Dessert course: Grilled cantaloupe in a hot caramel sauce served with Owowcow vanilla ice cream.   What more could you ask for?  Perhaps a recipe?  Needless to say, we will continue this fine tradition this year.

Roasted Fennel with Parmesan

Recipe courtesy Giada De Laurentiis
Prep Time: 10 min
Cook Time: 45 min
Level: Easy
Serves: 4 to 6

Preheat the oven to 375 degrees F. Lightly oil the bottom of a 13 by 9 by 2-inch glass baking dish.

Take 4 fennel bulbs, and cut horizontally into 1/3-inch thick slices, fronds reserved. Arrange the fennel in the dish. Sprinkle with salt and freshly ground black pepper, then with 1/3 cup freshly shredded Parmesan.  Drizzle with 4 tablespoons olive oil. Bake until the fennel is fork-tender and the top is golden brown, about 45 minutes. Chop enough fennel fronds to equal 2 teaspoons, then sprinkle over the roasted fennel and serve.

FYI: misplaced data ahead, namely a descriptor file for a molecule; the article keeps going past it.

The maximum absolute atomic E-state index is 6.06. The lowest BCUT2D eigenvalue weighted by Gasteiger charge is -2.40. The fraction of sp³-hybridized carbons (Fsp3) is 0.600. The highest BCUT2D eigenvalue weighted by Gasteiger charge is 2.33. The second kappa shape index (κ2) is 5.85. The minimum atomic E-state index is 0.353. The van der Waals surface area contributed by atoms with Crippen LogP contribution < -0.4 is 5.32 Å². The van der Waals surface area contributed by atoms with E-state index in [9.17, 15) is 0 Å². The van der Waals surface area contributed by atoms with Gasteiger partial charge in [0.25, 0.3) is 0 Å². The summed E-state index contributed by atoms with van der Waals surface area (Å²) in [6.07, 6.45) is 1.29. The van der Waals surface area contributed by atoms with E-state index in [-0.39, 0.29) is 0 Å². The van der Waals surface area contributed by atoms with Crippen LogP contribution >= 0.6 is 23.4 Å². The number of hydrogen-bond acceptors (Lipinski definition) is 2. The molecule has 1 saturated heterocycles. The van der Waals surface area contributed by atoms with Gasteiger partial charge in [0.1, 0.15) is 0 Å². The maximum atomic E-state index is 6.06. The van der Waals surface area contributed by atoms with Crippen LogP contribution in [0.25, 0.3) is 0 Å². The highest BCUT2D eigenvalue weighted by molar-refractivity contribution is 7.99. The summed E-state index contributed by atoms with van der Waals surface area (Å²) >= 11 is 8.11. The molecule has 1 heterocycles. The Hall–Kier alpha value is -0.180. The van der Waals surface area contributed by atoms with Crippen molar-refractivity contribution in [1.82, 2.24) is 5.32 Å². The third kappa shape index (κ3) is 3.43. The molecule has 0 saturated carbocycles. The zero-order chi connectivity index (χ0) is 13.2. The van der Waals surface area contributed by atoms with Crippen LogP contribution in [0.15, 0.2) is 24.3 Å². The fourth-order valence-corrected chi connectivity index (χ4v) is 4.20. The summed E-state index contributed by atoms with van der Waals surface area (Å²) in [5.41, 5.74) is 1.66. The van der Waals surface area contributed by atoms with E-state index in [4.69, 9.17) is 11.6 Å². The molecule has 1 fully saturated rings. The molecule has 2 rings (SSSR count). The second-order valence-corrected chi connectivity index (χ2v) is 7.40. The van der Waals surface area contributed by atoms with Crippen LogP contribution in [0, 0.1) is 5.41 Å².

Written by Judie Much, a happily retired Oncology Nurse Practitioner who lives in Ferndale, Pa with her husband David. She and David are members of a group of neighbors who love to cook, laughingly called “The Ottsville Eight.”

To make this low-tech lacto-fermented sauerkraut, no special equipment is necessary, just a couple of jars with lids. For the veggies in this recipe, visit Blooming Glen Farm this weekend at the Wrightstown Mini-Market on Saturday, January 14th from 10-11am. They will have available their super sweet greenhouse grown carrots, field cabbage and more!

Shredded Cabbage

Chop fine 1 medium-large green cabbage (or equivalent).
Shred one carrot (optional) and mix in with the cabbage in a big bowl.
Sprinkle 1-2 tablespoons of natural, non-iodized sea salt over the veggies and stir it in. Taste a piece of cabbage– it should taste good and salty, like the ocean. If not add more salt.
Add 1/4 teaspoon caraway seeds and a few juniper berries (optional).

With a mallet or potato masher, pound your cabbage in the bowl for several minutes until it is nice and bruised to help water escape. Let rest for a few minutes with a plate and weight on top, go back and pound for a few minutes, and so on. When the mixture is too watery to pound well, you’re ready to jar it.